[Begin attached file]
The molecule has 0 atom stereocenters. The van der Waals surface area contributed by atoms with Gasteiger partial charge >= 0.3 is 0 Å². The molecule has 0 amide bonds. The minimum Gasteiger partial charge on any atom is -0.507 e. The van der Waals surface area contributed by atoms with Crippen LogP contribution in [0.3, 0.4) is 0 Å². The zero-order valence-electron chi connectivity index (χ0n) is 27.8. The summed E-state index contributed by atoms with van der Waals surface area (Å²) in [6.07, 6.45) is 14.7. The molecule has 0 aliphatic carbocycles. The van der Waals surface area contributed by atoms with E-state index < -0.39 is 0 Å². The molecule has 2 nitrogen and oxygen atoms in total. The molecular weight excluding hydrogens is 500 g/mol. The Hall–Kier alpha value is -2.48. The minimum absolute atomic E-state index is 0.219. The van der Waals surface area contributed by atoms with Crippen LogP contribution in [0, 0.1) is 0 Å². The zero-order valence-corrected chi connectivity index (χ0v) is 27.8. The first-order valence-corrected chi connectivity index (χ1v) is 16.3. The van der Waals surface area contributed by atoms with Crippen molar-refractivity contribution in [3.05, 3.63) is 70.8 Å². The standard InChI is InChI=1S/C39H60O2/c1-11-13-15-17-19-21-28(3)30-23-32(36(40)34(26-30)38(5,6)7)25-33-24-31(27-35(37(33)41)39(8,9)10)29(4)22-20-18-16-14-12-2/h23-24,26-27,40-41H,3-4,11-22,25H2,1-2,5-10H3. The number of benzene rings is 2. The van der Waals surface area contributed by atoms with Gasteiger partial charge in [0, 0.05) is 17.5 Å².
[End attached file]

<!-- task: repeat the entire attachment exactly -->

The molecule has 0 atom stereocenters. The van der Waals surface area contributed by atoms with Gasteiger partial charge >= 0.3 is 0 Å². The molecule has 0 amide bonds. The minimum Gasteiger partial charge on any atom is -0.507 e. The van der Waals surface area contributed by atoms with Crippen LogP contribution in [0.3, 0.4) is 0 Å². The zero-order valence-electron chi connectivity index (χ0n) is 27.8. The summed E-state index contributed by atoms with van der Waals surface area (Å²) in [6.07, 6.45) is 14.7. The molecule has 0 aliphatic carbocycles. The van der Waals surface area contributed by atoms with E-state index < -0.39 is 0 Å². The molecule has 2 nitrogen and oxygen atoms in total. The molecular weight excluding hydrogens is 500 g/mol. The Hall–Kier alpha value is -2.48. The minimum absolute atomic E-state index is 0.219. The van der Waals surface area contributed by atoms with Crippen LogP contribution in [0, 0.1) is 0 Å². The zero-order valence-corrected chi connectivity index (χ0v) is 27.8. The first-order valence-corrected chi connectivity index (χ1v) is 16.3. The van der Waals surface area contributed by atoms with Crippen molar-refractivity contribution in [3.05, 3.63) is 70.8 Å². The standard InChI is InChI=1S/C39H60O2/c1-11-13-15-17-19-21-28(3)30-23-32(36(40)34(26-30)38(5,6)7)25-33-24-31(27-35(37(33)41)39(8,9)10)29(4)22-20-18-16-14-12-2/h23-24,26-27,40-41H,3-4,11-22,25H2,1-2,5-10H3. The number of benzene rings is 2. The van der Waals surface area contributed by atoms with Gasteiger partial charge in [0, 0.05) is 17.5 Å².